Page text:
The Textbook of Weight-Lifting was written a few years later as part of a series of “Textbooks” on various sports and athletic events and offers an even deeper look into Arthur Saxon’s training techniques. Saxon’s second training course is filled with many rare and never-before-published photos of the Iron Master in action – he personally posed for each photograph. Here’s a look at the topics covered:
Why everyone should lift weights… The test of strength… “Skill” in relation to weight-lifting… Real strength vs. possibilities… Choice of exercises… The difference between Continental and “Clean” lifting… The best exercises for competition lifting… One and two-handed Bar-Bell Lifts… The first thing you should do when training the Clean… The Clean Press from the shoulder… How to “Lock” the shoulder… Tips and techniques on the one-handed jerk from the shoulder…
The correct path that the bar should take… The two-dumb-bell clean… The dumb-bell swing… Four things you need to know about performing the snatch… The best “all-around” lift: bent-press…The two-handed bar-bell push… Records set by the German lifter Josef Steinbach… Ring, Ball and Square Weight-lifting… Records set by the French lifting champion Jean Francois LeBreton… Weight-lifting Exercises vs. Exercises with Weights… Several Kettlebell exercises for forearm development… Mental “tricks” to use for lifting more weight… Exhibition and Trick Weight-Lifting Feats…
The Textbook of Weight-Lifting was originally published in 1910… The modern reprint edition is 5-inches x 7-inches in size and 85 pages in length. There are also 30 rare photographs of Arthur Saxon in action demonstrating the lifts and techniques discussed in the text. “Textbook” makes a worthy sequel to Saxon’s first book and an excellent addition to your training library.
A Blast from the Past… and a Look Toward the Future
Despite having been written over a century ago, Saxon’s writing’s are amazingly relevant to today’s lifters. His descriptions and tips on the oldtime lifts etc are, of course, top notch, but it is his advice on the other factors of lifting success are the real value to these courses. Saxon weighs in on such topics as proper diet, how often to train, “specificity,” the value of lifting for athletes, balanced development, the proper application of lifting and conditioning work for true athletic development, and mental training techniques… all concepts which were amazingly ahead of their time.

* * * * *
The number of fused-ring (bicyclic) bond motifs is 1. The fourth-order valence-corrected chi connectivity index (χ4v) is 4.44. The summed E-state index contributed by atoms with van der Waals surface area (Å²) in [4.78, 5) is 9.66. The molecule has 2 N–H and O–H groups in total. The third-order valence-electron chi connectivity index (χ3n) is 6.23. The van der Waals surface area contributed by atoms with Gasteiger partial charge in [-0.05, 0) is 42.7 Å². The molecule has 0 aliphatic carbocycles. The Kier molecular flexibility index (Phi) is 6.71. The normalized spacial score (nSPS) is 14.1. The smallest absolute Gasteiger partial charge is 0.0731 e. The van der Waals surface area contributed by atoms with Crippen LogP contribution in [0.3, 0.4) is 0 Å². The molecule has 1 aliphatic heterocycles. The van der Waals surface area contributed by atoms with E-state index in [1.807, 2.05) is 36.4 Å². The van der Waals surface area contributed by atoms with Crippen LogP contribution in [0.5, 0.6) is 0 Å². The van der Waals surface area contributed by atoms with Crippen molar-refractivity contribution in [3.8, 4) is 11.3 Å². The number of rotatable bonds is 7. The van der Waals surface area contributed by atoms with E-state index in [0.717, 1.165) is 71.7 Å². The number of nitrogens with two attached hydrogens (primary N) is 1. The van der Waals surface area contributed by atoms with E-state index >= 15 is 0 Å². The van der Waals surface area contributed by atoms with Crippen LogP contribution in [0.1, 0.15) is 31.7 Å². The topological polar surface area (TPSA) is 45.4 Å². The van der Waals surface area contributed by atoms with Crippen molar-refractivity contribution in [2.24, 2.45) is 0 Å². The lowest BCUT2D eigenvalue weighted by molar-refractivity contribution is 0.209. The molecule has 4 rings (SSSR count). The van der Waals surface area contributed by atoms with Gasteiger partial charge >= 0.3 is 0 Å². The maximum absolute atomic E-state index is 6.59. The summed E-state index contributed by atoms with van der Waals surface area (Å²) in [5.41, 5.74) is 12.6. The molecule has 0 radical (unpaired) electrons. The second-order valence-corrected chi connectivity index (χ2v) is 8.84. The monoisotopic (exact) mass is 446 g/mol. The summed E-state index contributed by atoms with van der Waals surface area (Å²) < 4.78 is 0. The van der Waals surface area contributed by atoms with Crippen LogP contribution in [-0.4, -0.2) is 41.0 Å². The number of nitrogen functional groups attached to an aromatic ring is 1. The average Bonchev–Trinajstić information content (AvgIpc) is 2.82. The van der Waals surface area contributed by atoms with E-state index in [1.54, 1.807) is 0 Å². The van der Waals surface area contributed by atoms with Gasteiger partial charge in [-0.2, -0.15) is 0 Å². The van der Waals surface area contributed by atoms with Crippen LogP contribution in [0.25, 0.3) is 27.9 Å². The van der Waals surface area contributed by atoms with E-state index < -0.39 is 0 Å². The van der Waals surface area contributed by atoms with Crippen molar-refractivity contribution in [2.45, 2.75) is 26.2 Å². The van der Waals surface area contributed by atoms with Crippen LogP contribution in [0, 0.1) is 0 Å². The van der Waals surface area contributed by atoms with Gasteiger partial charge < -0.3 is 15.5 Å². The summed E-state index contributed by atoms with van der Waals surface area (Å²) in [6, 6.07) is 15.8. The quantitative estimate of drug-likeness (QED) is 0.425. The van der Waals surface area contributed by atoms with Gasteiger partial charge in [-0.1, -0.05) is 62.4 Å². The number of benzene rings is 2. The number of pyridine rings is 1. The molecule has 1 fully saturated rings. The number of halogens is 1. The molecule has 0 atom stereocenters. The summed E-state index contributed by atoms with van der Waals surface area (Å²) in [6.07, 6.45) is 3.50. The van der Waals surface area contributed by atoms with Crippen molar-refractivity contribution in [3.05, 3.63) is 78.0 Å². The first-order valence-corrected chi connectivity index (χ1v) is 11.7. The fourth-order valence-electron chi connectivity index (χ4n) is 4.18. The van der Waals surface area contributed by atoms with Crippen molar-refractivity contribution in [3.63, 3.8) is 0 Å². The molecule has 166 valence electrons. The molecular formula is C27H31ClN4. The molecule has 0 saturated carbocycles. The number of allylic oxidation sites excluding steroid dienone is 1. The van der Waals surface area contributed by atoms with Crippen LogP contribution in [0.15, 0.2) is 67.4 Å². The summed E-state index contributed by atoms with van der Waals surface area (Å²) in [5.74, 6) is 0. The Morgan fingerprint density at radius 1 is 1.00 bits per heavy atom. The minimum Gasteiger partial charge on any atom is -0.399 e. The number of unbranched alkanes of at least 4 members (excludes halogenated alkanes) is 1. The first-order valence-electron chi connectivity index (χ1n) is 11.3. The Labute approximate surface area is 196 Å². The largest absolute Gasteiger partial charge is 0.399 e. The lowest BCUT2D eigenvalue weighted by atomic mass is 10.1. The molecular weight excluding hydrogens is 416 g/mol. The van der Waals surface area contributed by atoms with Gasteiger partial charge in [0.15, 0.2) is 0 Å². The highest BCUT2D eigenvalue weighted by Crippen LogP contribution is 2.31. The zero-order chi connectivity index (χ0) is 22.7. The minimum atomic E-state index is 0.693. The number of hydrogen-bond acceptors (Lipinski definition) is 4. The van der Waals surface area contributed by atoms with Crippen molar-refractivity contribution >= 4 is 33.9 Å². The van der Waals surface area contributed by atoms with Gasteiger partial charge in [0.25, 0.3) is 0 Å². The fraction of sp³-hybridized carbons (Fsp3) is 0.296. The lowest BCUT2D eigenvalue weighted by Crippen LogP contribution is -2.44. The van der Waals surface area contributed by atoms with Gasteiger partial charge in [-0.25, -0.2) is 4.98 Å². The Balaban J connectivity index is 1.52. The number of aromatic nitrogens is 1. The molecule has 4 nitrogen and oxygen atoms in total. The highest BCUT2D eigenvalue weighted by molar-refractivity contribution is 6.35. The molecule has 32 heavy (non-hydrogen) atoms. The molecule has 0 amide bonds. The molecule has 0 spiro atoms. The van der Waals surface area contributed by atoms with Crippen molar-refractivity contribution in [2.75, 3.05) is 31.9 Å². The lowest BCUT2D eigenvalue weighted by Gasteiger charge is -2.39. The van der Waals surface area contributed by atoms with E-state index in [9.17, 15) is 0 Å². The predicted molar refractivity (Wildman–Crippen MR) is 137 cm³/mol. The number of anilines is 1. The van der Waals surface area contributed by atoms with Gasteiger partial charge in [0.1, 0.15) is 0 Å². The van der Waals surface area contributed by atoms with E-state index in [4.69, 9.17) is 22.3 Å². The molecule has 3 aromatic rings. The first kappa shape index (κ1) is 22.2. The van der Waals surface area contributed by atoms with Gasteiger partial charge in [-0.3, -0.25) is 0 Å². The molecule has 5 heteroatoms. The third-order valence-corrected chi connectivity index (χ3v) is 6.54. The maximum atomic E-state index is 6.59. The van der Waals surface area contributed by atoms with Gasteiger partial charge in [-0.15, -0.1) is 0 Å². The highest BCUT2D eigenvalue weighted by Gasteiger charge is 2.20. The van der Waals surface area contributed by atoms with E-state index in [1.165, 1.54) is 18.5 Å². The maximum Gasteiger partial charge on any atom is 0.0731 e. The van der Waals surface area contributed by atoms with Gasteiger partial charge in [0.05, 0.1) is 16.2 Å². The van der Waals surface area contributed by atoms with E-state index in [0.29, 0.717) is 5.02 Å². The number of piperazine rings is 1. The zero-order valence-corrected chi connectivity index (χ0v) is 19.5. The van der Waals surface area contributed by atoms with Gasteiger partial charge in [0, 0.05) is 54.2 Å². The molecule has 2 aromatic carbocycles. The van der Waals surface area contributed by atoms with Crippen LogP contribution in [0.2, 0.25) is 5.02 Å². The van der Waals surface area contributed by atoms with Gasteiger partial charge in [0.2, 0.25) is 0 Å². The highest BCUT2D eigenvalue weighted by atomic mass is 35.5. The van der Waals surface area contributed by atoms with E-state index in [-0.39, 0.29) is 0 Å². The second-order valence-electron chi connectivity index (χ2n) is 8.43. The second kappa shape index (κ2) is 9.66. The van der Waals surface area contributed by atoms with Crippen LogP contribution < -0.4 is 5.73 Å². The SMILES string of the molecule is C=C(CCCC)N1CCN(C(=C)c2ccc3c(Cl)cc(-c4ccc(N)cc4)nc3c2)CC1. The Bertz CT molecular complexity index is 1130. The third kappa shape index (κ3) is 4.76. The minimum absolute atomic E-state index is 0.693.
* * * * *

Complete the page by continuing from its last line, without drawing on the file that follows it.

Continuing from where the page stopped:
We are also talking about a man who routinely lifted more weight with one arm than most lifters — oldtime or modern — could lift with two, and this is a unique opportunity to learn the details of his exact approach. Saxon’s routines are not complicated and his advice is extremely practical which are two lessons that should not be lost on modern trainees. If you are looking to build your strength and power, you certainly can’t go wrong studying the methods and insight of one of the strongest men who ever lived.
The Arthur Saxon Collection (2 books):
_________ $29.99 plus s/h
A rare look at the 1906 Rutgers University Gymnastics Team. Captain and horizontal bar and flying rings expert Thomas Devan (class of ’06) is sitting front and center.
On the lower left and right sits club swinging experts Frank Morrison (class of ’09) and Charles Thompson (class of ’08). Morrison won the collegiate club-swinging championship in 1908.
Rope Climbing was a contested event at several Olympic games. Here’s a rare shot of the event from the 1906 Athens Summer games which was a 10 meter climb for time, held on April 26, 1906 in the Panathenaic Stadium. Georgios Aliprantis of Greece took the Gold with a climb of 11.4 seconds. Béla Erődi of Hungary and Konstantinos Kozanitas of Greece both had identical climbs of 13.8 seconds but the Silver was awarded to Erődi since Kozanitas accidentally touched the pole from which the rope hung. Notice that these guys were playing for keeps, don’t see any padding underneath. With two countrymen finishing on the medal stand, the rope climbing event was very popular with the Athenian crowd.
A rare look at the “two arm lift” event at the 1906 Olympics. Silver medal winner Josef Steinbach of Austria is shown here lifting while the eventual winner Demetrious Tofalos of Greece, looks on. Steinbach took gold in the single-arm lifting event later on. As a point of interest, the 1906 Olympics is now referred to as the “Intercalated Games.”